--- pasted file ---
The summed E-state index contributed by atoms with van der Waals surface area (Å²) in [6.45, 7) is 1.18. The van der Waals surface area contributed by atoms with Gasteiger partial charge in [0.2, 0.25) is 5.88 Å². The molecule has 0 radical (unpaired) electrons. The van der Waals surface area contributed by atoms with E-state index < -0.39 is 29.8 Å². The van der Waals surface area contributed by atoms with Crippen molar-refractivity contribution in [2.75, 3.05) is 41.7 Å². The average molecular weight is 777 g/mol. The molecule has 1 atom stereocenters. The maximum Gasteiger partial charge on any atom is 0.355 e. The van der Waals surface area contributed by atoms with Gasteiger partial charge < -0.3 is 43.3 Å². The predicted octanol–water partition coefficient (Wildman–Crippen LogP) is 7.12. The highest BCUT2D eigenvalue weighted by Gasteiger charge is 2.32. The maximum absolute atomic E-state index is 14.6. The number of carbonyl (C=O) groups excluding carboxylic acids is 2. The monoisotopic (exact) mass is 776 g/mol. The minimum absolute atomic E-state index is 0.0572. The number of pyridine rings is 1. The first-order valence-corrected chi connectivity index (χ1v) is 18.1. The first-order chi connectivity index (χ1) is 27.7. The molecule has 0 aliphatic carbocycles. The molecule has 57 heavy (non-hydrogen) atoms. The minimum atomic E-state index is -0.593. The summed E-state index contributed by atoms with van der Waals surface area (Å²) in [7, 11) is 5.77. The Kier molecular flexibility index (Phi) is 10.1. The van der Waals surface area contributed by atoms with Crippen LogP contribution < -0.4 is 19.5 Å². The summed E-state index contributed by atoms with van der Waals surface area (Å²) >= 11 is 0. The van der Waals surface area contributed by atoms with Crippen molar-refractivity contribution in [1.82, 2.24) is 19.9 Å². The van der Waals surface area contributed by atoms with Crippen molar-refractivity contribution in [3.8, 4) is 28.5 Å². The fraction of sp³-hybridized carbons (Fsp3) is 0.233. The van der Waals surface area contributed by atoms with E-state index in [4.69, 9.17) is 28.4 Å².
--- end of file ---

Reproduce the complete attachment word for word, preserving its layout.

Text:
The summed E-state index contributed by atoms with van der Waals surface area (Å²) in [6.45, 7) is 1.18. The van der Waals surface area contributed by atoms with Gasteiger partial charge in [0.2, 0.25) is 5.88 Å². The molecule has 0 radical (unpaired) electrons. The van der Waals surface area contributed by atoms with E-state index < -0.39 is 29.8 Å². The van der Waals surface area contributed by atoms with Crippen molar-refractivity contribution in [2.75, 3.05) is 41.7 Å². The average molecular weight is 777 g/mol. The molecule has 1 atom stereocenters. The maximum Gasteiger partial charge on any atom is 0.355 e. The van der Waals surface area contributed by atoms with Gasteiger partial charge < -0.3 is 43.3 Å². The predicted octanol–water partition coefficient (Wildman–Crippen LogP) is 7.12. The highest BCUT2D eigenvalue weighted by Gasteiger charge is 2.32. The maximum absolute atomic E-state index is 14.6. The number of carbonyl (C=O) groups excluding carboxylic acids is 2. The monoisotopic (exact) mass is 776 g/mol. The minimum absolute atomic E-state index is 0.0572. The number of pyridine rings is 1. The first-order valence-corrected chi connectivity index (χ1v) is 18.1. The first-order chi connectivity index (χ1) is 27.7. The molecule has 0 aliphatic carbocycles. The molecule has 57 heavy (non-hydrogen) atoms. The minimum atomic E-state index is -0.593. The summed E-state index contributed by atoms with van der Waals surface area (Å²) in [7, 11) is 5.77. The Kier molecular flexibility index (Phi) is 10.1. The van der Waals surface area contributed by atoms with Crippen LogP contribution < -0.4 is 19.5 Å². The summed E-state index contributed by atoms with van der Waals surface area (Å²) >= 11 is 0. The van der Waals surface area contributed by atoms with Crippen molar-refractivity contribution in [1.82, 2.24) is 19.9 Å². The van der Waals surface area contributed by atoms with Crippen molar-refractivity contribution in [3.8, 4) is 28.5 Å². The fraction of sp³-hybridized carbons (Fsp3) is 0.233. The van der Waals surface area contributed by atoms with E-state index in [4.69, 9.17) is 28.4 Å².